The map approved by the court moves only five towns from the 1st District into the 2nd District: Albany, Campton, Jackson, New Hampton, and Sandwich. (Dave Cummings | New Hampshire Bulletin)
The New Hampshire Supreme Court approved a map Tuesday establishing congressional voting districts for the next 10 years, after the governor and Legislature failed to create a viable plan last week.
The approval comes one day before the filing period for candidates running for office will open.
The map approved by the court moves only five towns from the 1st District into the 2nd District: Albany, Campton, Jackson, New Hampton, and Sandwich. It was drawn by the court-appointed special master, Stanford law professor Nathaniel Persily, and equalizes the population between the two districts while moving the fewest people between districts.
That map was released Friday, and the plan will take effect before the filing period for candidates running for office opens Wednesday, according to the order.
While the Legislature is tasked with redrawing voting districts every 10 years to adjust for population change, a lawsuit asked the court to intervene in the process, pointing to a legislative impasse. On Friday, Gov. Chris Sununu released a veto message for both congressional maps the Legislature put forward: House Bill 52 and Senate Bill 200.
“It is now undisputed that a demonstrated impasse has occurred as a result of the Governor’s May 27 vetoes,” the order states.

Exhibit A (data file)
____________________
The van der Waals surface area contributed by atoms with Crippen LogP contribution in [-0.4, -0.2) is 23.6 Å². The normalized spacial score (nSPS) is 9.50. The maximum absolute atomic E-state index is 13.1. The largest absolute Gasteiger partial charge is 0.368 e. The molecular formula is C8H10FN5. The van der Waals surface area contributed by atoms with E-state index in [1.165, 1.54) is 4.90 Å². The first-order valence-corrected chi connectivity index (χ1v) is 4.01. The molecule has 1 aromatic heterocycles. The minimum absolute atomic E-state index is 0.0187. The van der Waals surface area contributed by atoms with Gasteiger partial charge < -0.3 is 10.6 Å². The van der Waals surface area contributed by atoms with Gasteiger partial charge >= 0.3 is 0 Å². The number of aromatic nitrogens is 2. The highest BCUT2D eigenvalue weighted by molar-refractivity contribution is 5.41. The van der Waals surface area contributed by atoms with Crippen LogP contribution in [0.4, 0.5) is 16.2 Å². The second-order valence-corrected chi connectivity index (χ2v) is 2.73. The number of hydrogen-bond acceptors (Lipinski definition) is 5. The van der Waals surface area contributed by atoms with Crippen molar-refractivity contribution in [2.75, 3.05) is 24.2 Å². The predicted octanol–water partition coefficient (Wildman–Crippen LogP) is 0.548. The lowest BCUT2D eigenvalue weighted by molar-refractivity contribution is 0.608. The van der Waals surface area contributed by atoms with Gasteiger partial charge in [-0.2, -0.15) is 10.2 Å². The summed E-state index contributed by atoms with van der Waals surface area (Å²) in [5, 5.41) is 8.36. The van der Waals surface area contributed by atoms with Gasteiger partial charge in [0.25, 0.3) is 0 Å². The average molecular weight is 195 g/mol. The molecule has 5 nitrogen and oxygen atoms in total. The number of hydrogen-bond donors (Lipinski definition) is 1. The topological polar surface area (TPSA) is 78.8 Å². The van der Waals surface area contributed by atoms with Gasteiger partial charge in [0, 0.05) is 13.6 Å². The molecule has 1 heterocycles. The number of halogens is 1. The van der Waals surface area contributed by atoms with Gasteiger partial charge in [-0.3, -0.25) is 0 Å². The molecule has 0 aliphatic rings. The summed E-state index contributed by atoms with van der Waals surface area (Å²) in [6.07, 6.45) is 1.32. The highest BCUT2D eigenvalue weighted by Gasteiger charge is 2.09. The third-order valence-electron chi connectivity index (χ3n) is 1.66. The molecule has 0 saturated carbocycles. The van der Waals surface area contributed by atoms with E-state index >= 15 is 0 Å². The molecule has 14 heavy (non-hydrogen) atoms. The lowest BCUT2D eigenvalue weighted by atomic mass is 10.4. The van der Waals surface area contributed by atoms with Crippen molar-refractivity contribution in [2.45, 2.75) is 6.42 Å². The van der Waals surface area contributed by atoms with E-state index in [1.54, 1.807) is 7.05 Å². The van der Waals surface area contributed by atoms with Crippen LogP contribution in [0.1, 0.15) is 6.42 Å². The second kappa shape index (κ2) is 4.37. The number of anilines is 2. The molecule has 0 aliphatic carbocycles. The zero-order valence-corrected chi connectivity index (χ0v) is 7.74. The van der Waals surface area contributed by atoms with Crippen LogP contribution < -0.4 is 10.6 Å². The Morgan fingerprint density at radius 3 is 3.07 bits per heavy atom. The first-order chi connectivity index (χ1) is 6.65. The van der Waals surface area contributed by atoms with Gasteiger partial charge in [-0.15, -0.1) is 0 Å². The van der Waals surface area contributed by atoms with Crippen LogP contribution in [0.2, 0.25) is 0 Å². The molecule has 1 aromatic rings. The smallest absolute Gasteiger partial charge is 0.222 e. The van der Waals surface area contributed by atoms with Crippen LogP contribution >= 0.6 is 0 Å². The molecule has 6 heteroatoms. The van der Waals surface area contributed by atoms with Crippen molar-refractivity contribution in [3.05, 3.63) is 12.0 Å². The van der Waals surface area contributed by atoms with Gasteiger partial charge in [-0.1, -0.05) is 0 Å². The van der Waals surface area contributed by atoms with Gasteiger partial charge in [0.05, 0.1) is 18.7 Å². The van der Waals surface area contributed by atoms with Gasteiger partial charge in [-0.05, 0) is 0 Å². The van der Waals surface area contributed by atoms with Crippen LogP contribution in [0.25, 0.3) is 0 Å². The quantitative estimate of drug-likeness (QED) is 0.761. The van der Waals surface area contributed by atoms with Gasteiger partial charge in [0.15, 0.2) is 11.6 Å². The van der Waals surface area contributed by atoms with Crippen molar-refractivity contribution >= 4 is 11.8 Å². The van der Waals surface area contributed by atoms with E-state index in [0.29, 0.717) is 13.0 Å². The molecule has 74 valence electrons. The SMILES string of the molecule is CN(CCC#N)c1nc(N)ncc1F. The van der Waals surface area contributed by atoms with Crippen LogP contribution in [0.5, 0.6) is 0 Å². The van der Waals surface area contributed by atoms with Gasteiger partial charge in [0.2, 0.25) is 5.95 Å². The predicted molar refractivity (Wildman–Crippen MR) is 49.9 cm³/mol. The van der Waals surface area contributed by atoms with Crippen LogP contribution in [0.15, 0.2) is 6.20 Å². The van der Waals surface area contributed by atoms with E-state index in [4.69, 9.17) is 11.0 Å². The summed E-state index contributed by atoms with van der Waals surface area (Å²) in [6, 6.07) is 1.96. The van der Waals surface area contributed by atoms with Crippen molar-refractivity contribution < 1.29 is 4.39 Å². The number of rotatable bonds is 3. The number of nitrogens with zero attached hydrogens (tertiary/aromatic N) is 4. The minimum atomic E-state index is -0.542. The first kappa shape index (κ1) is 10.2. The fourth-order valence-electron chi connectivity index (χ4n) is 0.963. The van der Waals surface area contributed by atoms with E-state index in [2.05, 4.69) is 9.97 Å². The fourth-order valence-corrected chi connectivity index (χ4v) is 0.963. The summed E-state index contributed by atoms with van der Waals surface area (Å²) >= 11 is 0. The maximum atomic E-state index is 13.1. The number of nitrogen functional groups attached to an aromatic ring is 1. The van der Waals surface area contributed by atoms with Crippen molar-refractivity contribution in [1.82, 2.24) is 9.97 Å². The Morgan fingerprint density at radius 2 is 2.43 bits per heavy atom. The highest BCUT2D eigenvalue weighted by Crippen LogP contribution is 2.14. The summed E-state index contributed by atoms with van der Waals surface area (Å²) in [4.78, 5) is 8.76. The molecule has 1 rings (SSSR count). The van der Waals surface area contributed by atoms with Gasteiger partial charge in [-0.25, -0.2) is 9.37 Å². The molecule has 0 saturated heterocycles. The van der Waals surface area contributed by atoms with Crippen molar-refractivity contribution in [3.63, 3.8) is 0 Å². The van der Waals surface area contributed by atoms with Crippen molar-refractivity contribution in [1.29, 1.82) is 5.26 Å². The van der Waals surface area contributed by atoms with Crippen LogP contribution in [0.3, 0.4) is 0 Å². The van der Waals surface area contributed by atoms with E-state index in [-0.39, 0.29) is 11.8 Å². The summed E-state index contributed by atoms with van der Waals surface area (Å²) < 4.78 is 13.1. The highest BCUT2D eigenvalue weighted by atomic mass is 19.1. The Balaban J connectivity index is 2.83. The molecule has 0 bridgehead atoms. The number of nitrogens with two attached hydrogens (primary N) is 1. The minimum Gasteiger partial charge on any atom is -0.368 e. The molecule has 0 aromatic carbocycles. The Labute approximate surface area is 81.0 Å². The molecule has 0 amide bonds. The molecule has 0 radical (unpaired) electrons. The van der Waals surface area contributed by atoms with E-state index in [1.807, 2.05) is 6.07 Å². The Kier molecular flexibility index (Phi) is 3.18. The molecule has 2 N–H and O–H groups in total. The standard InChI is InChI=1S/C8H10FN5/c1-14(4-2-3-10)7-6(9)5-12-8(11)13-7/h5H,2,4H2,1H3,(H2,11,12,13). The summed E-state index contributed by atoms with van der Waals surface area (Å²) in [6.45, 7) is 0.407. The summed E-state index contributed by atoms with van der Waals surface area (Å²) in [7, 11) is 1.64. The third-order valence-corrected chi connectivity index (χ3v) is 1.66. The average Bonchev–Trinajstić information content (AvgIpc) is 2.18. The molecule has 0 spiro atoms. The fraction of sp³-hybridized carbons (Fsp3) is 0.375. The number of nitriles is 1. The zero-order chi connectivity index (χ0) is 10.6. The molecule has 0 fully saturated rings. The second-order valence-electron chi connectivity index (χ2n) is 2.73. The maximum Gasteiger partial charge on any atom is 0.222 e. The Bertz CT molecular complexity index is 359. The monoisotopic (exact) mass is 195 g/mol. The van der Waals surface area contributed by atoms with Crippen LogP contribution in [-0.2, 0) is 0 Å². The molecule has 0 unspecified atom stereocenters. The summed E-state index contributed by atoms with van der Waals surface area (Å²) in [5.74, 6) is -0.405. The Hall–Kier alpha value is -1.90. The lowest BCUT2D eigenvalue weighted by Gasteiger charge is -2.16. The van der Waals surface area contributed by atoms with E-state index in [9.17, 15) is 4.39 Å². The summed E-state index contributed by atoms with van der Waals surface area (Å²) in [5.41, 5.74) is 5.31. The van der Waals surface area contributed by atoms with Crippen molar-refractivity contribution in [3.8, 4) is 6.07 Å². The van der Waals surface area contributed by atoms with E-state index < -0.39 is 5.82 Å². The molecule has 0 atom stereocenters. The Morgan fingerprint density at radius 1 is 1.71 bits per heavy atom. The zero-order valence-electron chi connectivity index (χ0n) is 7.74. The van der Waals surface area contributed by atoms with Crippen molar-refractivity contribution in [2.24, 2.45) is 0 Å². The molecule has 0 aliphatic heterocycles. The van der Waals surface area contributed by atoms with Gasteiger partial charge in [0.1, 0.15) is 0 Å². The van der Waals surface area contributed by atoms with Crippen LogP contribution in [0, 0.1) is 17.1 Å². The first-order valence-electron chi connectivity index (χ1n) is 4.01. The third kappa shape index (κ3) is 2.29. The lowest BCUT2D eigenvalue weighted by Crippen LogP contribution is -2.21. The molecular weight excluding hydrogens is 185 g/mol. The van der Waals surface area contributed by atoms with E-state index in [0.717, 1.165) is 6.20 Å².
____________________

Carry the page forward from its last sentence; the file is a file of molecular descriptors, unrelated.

“The citizens of New Hampshire will not accept SB 200, which moves both members of Congress into the same district,” Sununu said in his veto message. “Also by moving Manchester into Congressional District 2 we would be creating a single district dominated by our largest urban areas.”
He said HB 52 was not in the best interest of New Hampshire. “Granite Staters expect districts that hold our incumbents accountable so that no one elected official is immune from challengers or constituent services,” he said.
John Devaney, an attorney representing former speaker of the House Terie Norelli, who brought the case, argued Tuesday in favor of adopting the map drawn by the special master.
That would create a map that’s about as competitive as the one that’s been in effect for the past 10 years, one criteria repeatedly referenced by Sununu.
With the filing period for candidates intending to run for an office starting Wednesday, Devaney asked the court to act swiftly.
“Adopt the map today,” he told the court.
He added: “New Hampshire is the only state in the country now that does not have a congressional map, which further highlights the need to act expeditiously, literally, in our view, today so that we have a map and the candidate filing period can begin tomorrow.”
Counsel for both the speaker of the House and the Senate president declined to take a position on the special master’s map.
Myles Matteson, an attorney representing the Secretary of State’s Office, said the secretary does not intend to extend the filing period for New Hampshire congressional candidates or other races.
“The secretary is looking to administer an orderly election,” Matteson said. “And so he is taking every step that he can to avoid confusion at this point. That means not extending, not changing any of the requirements for the filing period.”
The filing period will be open from June 1 through June 10.
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